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Aromatic DNA adducts and risk of gastrointestinal cancers: a case-cohort study within the EPIC-Spain

Agudo, Antonio; Peluso, Marco; Munnia, Armelle; Luján-Barroso, Leila; Sánchez, María-José; Molina-Montes, Esther; Sánchez-Cantalejo, Emilio; Navarro, Carmen; Tormo, María-José; Chirlaque, María-Dolores; Barricarte, Aurelio; Ardanaz, Eva; Amiano, Pilar; Dorronsoro, Miren; Quirós, J. Ramón; Piro, Sara; Bonet, Catalina; Sala, Núria; González, Carlos A.

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PMID: 22315368


BACKGROUND: Colorectal (CRC) and gastric cancer (GC) are associated with meat intake and tobacco smoke, maybe because of aromatic compounds occurring in tobacco smoking and formed during cooking meat. Activated metabolites of these compounds may bind to DNA forming bulky adducts. METHODS: Forty-eight subjects diagnosed of GC and 154 of CRC during a 7-year follow-up period in the European Prospective Investigation into Cancer and Nutrition-Spain cohort were compared with a sample of 296 subjects using a case-cohort approach. Aromatic adducts to DNA from leukocytes collected at recruitment were measured by means of the (32)P-postlabeling technique. The relative risk (RR) and 95% confidence interval (CI), adjusted by relevant confounders were estimated by a modified version of Cox regression. RESULTS: Using the log(2)-transformed adduct concentration, we observed a RR = 1.57 (CI: 1.25-1.97) for CRC, which means a 57% increased risk associated with doubling the level of adducts, and 47% (RR = 1.47, CI: 1.07-2.00) increase in risk of GC. The association was more marked for colon than for rectal tumors. CONCLUSIONS: The level of aromatic adducts in the DNA is independently associated with an increased risk of gastric and CRCs. This effect could be due to aromatic compounds present in tobacco smoke or formed in meat, but they could be also due to genotoxic compounds from other sources. IMPACT: Sources of aromatic compounds should be taken into account, in addition to known risk factors, in the research and prevention of tumors of the stomach, colon, and rectum.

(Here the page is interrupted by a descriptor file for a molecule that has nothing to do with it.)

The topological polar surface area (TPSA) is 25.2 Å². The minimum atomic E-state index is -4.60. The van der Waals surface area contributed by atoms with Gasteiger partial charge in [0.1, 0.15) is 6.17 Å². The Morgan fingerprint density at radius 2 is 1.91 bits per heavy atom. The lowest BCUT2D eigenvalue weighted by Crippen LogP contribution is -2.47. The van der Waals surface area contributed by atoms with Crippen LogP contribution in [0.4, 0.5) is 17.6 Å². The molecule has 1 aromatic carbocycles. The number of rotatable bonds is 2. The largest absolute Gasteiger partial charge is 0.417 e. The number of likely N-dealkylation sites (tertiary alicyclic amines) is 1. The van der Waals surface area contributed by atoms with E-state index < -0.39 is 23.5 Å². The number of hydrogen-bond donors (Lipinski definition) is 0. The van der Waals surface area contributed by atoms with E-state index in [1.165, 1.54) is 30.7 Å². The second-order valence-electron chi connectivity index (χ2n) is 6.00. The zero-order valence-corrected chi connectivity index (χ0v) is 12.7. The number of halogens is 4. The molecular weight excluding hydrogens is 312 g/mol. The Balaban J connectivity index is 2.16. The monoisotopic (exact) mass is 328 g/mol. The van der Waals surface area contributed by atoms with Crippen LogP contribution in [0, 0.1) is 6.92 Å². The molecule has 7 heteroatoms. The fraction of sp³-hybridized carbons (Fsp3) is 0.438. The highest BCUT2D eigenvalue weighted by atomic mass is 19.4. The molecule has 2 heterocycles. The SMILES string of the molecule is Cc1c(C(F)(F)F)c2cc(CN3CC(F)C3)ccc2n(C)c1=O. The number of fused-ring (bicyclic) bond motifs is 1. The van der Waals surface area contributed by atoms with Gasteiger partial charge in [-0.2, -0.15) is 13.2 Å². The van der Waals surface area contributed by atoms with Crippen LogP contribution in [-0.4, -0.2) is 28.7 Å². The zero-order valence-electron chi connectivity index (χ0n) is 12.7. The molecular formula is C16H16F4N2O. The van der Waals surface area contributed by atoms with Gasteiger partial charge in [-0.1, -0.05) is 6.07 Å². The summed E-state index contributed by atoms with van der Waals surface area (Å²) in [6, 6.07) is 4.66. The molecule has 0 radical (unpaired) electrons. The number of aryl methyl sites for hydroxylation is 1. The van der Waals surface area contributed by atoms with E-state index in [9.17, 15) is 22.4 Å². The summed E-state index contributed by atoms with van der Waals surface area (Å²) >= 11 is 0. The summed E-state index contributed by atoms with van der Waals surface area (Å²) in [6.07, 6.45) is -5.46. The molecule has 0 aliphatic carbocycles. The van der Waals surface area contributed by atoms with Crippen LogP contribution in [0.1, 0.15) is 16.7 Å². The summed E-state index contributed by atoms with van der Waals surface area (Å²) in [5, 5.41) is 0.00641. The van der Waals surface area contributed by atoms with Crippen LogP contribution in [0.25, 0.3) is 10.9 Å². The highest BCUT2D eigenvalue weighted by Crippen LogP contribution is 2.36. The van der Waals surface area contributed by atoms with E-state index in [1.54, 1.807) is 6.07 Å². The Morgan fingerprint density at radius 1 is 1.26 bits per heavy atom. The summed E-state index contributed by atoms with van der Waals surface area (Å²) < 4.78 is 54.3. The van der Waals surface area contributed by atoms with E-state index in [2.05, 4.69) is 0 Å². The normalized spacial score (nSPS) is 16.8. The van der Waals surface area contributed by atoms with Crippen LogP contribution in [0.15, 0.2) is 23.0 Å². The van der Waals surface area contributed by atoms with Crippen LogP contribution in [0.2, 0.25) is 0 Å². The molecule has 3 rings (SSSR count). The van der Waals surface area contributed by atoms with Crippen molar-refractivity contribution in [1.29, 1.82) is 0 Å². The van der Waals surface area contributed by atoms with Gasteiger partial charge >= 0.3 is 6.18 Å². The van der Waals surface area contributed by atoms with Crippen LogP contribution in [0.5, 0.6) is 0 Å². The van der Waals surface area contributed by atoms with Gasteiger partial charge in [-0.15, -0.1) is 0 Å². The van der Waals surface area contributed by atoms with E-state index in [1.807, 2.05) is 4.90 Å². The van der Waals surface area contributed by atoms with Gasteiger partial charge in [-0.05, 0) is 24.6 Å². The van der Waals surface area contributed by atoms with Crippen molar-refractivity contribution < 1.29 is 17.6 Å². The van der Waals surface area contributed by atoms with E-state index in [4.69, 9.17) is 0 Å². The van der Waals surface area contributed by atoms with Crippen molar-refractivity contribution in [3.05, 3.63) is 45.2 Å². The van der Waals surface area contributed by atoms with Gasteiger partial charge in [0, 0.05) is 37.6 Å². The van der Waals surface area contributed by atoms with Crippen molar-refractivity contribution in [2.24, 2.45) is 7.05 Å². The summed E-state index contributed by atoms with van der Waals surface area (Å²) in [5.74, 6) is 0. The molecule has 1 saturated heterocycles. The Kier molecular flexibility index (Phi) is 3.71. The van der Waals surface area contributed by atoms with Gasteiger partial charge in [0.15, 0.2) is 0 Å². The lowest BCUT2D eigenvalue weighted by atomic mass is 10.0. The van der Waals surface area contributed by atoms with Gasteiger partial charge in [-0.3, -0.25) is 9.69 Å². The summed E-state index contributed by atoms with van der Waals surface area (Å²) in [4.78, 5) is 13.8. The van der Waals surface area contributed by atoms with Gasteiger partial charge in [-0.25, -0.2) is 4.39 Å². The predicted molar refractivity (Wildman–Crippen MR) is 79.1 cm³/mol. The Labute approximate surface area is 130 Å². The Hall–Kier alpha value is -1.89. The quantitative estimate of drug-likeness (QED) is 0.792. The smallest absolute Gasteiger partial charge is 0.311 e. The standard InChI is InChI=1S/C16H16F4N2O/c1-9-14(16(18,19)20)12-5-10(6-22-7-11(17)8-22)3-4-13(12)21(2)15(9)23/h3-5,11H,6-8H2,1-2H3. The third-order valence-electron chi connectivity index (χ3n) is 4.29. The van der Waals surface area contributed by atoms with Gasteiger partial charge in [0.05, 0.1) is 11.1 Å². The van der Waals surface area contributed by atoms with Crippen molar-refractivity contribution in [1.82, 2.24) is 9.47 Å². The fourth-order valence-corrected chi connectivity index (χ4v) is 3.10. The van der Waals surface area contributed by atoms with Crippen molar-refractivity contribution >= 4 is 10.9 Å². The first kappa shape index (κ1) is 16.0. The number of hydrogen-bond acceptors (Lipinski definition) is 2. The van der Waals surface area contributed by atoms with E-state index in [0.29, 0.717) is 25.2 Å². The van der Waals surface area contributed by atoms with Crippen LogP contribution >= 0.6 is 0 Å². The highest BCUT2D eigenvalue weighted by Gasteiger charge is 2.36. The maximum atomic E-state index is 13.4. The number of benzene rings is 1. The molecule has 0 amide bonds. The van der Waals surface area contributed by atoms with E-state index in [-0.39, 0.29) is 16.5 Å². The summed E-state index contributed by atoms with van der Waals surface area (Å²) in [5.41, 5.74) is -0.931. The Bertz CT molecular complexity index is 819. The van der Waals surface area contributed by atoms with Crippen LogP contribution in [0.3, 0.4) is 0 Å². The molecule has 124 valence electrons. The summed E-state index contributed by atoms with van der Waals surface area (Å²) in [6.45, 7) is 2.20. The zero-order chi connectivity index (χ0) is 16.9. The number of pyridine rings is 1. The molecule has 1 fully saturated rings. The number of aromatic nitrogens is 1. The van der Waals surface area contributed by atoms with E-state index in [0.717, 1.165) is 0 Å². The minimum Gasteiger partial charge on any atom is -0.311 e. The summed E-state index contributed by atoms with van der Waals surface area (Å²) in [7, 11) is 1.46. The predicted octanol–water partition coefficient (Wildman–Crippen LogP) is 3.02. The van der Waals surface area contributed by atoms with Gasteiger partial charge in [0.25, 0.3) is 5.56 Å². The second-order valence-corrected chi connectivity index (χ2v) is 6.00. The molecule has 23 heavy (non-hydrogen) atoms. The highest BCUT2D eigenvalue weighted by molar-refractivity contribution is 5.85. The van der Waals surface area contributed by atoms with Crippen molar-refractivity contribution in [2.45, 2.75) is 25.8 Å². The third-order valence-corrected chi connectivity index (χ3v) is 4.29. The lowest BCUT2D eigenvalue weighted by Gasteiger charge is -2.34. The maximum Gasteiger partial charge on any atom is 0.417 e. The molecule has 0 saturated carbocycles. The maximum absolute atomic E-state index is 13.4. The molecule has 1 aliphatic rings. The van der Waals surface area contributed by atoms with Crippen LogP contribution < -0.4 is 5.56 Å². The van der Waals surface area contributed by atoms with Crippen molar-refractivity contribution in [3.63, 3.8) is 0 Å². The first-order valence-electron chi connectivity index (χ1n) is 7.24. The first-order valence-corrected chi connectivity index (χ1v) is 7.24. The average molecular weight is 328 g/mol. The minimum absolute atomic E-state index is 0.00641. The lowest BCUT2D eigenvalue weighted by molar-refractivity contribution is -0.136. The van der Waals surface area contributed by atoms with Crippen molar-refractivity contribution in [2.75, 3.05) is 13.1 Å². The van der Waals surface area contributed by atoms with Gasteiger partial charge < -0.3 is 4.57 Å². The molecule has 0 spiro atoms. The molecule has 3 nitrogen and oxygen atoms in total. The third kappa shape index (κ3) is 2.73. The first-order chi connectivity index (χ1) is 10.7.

Automatic Tags

Female; Humans; Male; Adult; Risk; Middle Aged; Prognosis; Risk Factors; Prospective Studies; Case-Control Studies; Smoking; Meat; Colorectal Neoplasms; DNA Adducts; Spain; Stomach Neoplasms; Hydrocarbons, Aromatic

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